Impaired neuroendocrine response mediates refractoriness to cardiopulmonary resuscitation in spinal anesthesia

Jack M. Rosenberg, Jacobo Wortsman, Joyce A. Wahr, Philip E. Cryer, Celso E. Gomez-Sanchez

Research output: Contribution to journalArticlepeer-review

18 Scopus citations


Objective: To determine the extent of neurogenic control on adrenal secretion in a canine model of high spinal anesthesia and cardiac arrest. Design: Randomized, controlled, acute intensive study. Setting: University intensive care laboratory. Subjects: Nineteen healthy, anesthetized, mongrel dogs. Interventions: Cardiac arrest was induced in 11 spinally anesthetized dogs and 8 sham-control animals; cardiopulmonary resuscitation (CPR) was started 60 secs later. Epinephrine was injected at 4 mins and every 2 mins thereafter. Arterial blood samples were obtained before anesthesia, before arrest, and after 1, 3, 5, 7, 9, and 11 mins of CPR. Measurements and Main Results: At 1 and 3 mins after cardiac arrest, the control group exhibited significant increases of epinephrine and norepinephrine concentrations (p < .05) that were absent in the spinal anesthesia group. Plasma renin increased in both groups whereas aldosterone and cortisol remained unchanged. Conclusions: Spinal anesthesia abolishes the catecholamine release that follows cardiac arrest, while a previously postulated direct adrenal effect of hypoxia stimulating catecholamine release was not confirmed in these experiments. Since epinephrine treatment restores coronary perfusion pressure (CPP) during CPR, we conclude that catecholamine deficiency is the most likely mechanism for inadequate CPP during CPR conducted in the presence of spinal anesthesia.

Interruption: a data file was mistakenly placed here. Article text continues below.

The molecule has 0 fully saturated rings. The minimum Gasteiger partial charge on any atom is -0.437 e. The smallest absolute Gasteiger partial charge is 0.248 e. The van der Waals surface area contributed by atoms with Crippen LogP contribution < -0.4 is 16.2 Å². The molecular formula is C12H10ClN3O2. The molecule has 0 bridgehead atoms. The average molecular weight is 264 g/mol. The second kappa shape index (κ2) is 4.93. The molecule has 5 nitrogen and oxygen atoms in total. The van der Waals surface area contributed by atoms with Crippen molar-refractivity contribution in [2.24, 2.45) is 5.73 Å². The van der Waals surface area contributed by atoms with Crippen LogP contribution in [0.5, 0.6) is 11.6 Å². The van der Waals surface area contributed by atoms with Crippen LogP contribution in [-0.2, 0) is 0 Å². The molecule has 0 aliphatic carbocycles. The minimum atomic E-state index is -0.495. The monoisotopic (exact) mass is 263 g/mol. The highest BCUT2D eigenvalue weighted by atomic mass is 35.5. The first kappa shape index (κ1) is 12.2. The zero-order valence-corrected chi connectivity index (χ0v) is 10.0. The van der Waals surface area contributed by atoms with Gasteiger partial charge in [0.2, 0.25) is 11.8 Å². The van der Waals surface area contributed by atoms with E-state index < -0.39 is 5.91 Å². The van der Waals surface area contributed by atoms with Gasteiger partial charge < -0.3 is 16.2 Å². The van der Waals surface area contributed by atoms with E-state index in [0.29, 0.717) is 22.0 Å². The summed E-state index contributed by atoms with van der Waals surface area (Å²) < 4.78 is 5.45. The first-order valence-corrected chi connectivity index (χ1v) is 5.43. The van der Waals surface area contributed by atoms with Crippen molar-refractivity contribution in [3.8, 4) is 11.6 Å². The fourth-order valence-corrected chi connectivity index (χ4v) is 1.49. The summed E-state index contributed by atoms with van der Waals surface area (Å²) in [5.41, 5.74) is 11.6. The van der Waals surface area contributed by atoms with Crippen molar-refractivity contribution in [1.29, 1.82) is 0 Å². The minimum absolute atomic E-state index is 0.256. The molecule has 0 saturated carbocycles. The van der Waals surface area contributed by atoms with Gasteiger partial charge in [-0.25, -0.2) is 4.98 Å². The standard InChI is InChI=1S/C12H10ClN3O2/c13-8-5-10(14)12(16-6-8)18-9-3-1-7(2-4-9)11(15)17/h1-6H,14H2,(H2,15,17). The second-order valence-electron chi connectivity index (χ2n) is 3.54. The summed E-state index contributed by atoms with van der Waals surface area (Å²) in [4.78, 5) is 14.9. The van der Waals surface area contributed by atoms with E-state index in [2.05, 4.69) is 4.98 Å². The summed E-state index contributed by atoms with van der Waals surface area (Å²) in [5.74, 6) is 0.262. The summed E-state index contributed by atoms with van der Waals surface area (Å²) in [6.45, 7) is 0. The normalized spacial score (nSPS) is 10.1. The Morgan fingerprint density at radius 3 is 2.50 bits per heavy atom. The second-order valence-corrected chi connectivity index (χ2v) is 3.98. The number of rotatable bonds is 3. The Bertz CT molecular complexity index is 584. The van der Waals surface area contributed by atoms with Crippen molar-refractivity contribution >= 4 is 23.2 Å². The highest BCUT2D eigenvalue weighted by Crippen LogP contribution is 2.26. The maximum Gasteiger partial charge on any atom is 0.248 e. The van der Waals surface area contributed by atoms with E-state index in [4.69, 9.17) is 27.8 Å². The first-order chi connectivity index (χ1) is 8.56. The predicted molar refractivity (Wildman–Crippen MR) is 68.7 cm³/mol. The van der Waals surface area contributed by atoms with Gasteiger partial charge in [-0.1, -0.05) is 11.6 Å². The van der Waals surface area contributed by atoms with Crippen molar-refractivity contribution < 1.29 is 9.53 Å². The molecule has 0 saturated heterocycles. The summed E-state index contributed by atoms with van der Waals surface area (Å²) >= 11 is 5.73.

Original languageEnglish (US)
Pages (from-to)533-537
Number of pages5
JournalCritical care medicine
Issue number3
StatePublished - Apr 8 1998


  • Acute stress
  • Adrenal function
  • Cardiac arrest
  • Epinephrine
  • Spinal anesthesia


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